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Thursday, 14 June 2007

Text of Mugabe's speech at ceremony to distribute farming machinery!!


TALKZIMBABWE brings you the text of the live broadcast of President Robert Mugabe's speech at the ceremony to distribute farming machinery. The speech was delivered in English.
AFP20070612509004 Harare ZTV in English 1536 GMT 11 Jun 07
THE Honorable Vice President Comrade Joseph Msika, the Honourable Vice President Joyce Mujuru in absentia and Baba Mujuru who is here, also, the Speaker of Parliament Comrade John Nkomo in absentia but as represented by the Deputy Speaker who is here, members of the cabinet here present.


Honourable ministers, members of the Politburo who are here, our bishops who happen to be present, Reverend Trevor Manhanga who opened our day with a prayer.

The resident minister and governor of Harare Metropolitan Province, other governors who are here and the governor of the Reserve Bank of Zimbabwe and with him of course although reference has been made to him in collectivity, the minister of agricultural engineering and mechanisation and the minister of finance who has just spoken.

The president of the senate, members of the senate and parliament who are here. Service chiefs, members of the opposition who have come here in [applause] we are happy they are here [applause] and they are part of us in the entity we call the nation and no politics can ever make them alien and therefore that realisation is very important that there must be occasions we must be together [applause]. And after all we eat together, don't we?

Chairperson of the Harare City Commission Mrs Sekesayi Makwavarara, senior government officials here present, traditional chiefs, farmers here present, members of the diplomatic corps, ladies and gentlemen.  Our Women's League, members of the Women's League who are here, members of the Youth League, including old youth leaguers, Comrade Msika and myself [laughter, applause]. We haven't resigned from the youth league. [laughter]

Comrades and friends, today is indeed a happy day for all of us. We proudly mark a moment which will reside in our country's history as a solid step forward in our march towards self sustenance in food security and other agro-related sectors.

When government embarked on the revolutionary land reform program, our detractors led by Britain, sought to breed disillusionment and despondency among our people through their false message of a complete annihilation of Zimbabwe's agriculture sector. Further, this gloomy prophecy got misguided futile echoes of support from a few among us who chose to betray the country and sup with the enemy in seeking to perpetuate audacious and unjust remnants of colonialism. As is characteristic of any pioneering mission the land reform program has during its eventful life been emotive, at times, and met with setbacks at others. However, the principle objective of government has been to remain steadfast in our resolve to follow our deepest conviction that what is morally right and just for the people of Zimbabwe always comes first. [applause]

 I remember in one of his deliveries at the United Nations, President Mbeki saying, this was a moment when we were witnessing the principle that might was right, but I think we are beginning a principle, sorry we are beginning a period, which is witnessing the fact that the principle has reversed itself. It is right is also might [applause] and what is right is beginning to reign. It was wrong for Bush and Blair to attack Iraq. It was wrong for Blair to organize the world into tarnishing us, completely disregarding the area of our difference which was the land issue and the failure by Britain to abide by the agreement at Lancaster House to provide the necessary money for compensation for the farmers, and organizing the rest of the world on the political principal that Zimbabwe was a violator of human rights, of the rule of law and good governance. That was a big lie put together for the rest of the world to get us and on that basis those who fell for it imposed sanctions on us. But we knew we were right in what we had done, we were doing. We knew we were right in our politics, we knew we were right in taking in our land, and indeed right is becoming our might.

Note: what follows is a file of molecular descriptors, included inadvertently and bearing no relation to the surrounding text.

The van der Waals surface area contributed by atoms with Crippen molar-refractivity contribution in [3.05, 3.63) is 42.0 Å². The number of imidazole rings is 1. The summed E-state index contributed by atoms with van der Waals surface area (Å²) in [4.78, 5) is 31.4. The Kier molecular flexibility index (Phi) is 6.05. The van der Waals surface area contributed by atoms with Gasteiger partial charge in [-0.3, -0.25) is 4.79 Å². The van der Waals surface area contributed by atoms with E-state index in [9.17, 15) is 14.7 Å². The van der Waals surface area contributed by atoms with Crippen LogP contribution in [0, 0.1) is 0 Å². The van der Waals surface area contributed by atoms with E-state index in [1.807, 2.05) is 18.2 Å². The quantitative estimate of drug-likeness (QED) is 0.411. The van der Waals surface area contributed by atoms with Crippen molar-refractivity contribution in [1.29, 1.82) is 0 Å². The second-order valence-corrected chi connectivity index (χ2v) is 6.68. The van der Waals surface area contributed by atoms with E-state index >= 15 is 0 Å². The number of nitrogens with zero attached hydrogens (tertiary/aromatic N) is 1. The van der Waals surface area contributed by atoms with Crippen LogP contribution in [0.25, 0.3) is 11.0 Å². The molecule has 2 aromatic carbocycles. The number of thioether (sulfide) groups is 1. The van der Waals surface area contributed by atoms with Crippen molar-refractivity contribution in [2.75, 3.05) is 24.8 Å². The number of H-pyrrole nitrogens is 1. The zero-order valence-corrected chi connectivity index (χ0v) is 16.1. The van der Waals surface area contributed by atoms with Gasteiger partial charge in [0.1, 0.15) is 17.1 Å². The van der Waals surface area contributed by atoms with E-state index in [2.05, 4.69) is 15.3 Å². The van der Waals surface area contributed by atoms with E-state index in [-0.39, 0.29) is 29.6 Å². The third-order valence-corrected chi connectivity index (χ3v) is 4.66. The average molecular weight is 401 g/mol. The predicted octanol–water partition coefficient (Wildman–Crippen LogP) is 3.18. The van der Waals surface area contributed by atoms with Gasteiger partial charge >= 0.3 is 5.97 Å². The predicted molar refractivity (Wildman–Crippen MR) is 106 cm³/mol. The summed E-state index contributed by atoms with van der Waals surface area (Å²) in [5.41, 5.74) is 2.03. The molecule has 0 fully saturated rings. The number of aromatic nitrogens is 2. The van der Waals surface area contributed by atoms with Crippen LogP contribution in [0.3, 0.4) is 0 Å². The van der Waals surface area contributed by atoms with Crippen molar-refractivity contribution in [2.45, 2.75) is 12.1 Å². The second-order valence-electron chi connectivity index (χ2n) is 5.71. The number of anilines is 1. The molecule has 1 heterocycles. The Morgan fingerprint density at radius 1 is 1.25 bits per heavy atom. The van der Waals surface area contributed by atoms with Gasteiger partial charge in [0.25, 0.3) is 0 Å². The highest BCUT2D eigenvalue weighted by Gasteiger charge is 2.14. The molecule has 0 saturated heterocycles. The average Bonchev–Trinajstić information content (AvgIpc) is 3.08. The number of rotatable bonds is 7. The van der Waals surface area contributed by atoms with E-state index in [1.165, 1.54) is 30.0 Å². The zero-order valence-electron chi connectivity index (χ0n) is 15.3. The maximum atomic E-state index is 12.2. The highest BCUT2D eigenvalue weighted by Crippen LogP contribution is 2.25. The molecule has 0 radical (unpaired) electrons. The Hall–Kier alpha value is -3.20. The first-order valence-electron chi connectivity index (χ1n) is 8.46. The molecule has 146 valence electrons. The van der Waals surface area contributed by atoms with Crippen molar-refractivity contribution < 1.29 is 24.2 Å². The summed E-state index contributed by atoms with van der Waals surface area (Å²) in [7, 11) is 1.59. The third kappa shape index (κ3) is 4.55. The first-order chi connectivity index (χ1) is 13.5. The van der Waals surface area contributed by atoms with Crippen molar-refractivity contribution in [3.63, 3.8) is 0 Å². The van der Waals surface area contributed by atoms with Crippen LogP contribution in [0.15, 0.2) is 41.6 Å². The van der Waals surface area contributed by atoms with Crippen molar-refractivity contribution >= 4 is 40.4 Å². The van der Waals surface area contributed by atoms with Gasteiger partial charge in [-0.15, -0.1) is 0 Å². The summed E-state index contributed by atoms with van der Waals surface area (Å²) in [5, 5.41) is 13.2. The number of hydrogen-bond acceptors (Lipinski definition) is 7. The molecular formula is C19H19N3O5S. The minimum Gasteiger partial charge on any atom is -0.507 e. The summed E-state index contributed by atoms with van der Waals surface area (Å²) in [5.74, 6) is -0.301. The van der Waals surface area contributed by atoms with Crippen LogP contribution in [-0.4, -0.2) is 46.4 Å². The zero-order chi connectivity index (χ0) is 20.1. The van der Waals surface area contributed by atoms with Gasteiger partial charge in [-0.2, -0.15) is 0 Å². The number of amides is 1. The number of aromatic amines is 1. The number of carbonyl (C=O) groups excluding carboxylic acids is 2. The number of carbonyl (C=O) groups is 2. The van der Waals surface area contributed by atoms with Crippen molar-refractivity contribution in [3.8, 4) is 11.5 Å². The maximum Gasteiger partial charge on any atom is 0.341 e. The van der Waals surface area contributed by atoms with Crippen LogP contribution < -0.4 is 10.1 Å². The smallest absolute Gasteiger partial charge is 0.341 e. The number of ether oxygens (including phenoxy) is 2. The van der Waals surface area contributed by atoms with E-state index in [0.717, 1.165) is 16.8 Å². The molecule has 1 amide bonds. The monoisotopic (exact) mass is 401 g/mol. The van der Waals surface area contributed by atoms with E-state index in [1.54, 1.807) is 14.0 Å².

Through our unshakable determination, today we are proud masters of our political and econo mic destiny. As the fountain of our collective heritage, which is back in our hands, the land, the land should now be transformed into acres upon acres or into hectares upon hectares of maximum productivity. It is in this context that government, with the assistance of the Reserve Bank of Zimbabwe and other stakeholders, has embarked on a long term agricultural mechanisation program meant to give added impetus to the productivity of our farmers.

The mechanization program, whose implementation will span the next five years, focuses on equipping farmers with mechanized capability across the entire cropping cycle, covering tillage, planting, fertiliser and chemicals application, crop tendering as well as harvesting, and right up to transportation to the market. And we realize that it is only one dimension of our agriculture sector. The livestock sector is another area where equal inputs are needed in order for our livestock to also play a part in the same way cropping is intended to play a part. Experience here at home, in the region and all over the world has shown that farm productivity is directly linked to the degree of mechanization and specialization in the agro chain, hence my government has taken a bold step of strengthening and increasing the support available to our farmers through mechanization. Collaborate efforts between our ministers of agricultural engineering and mechanization and the Reserve Bank, among other players, has seen government procuring assorted farm machinery which we are proudly distributing to the initial batch of beneficiaries today.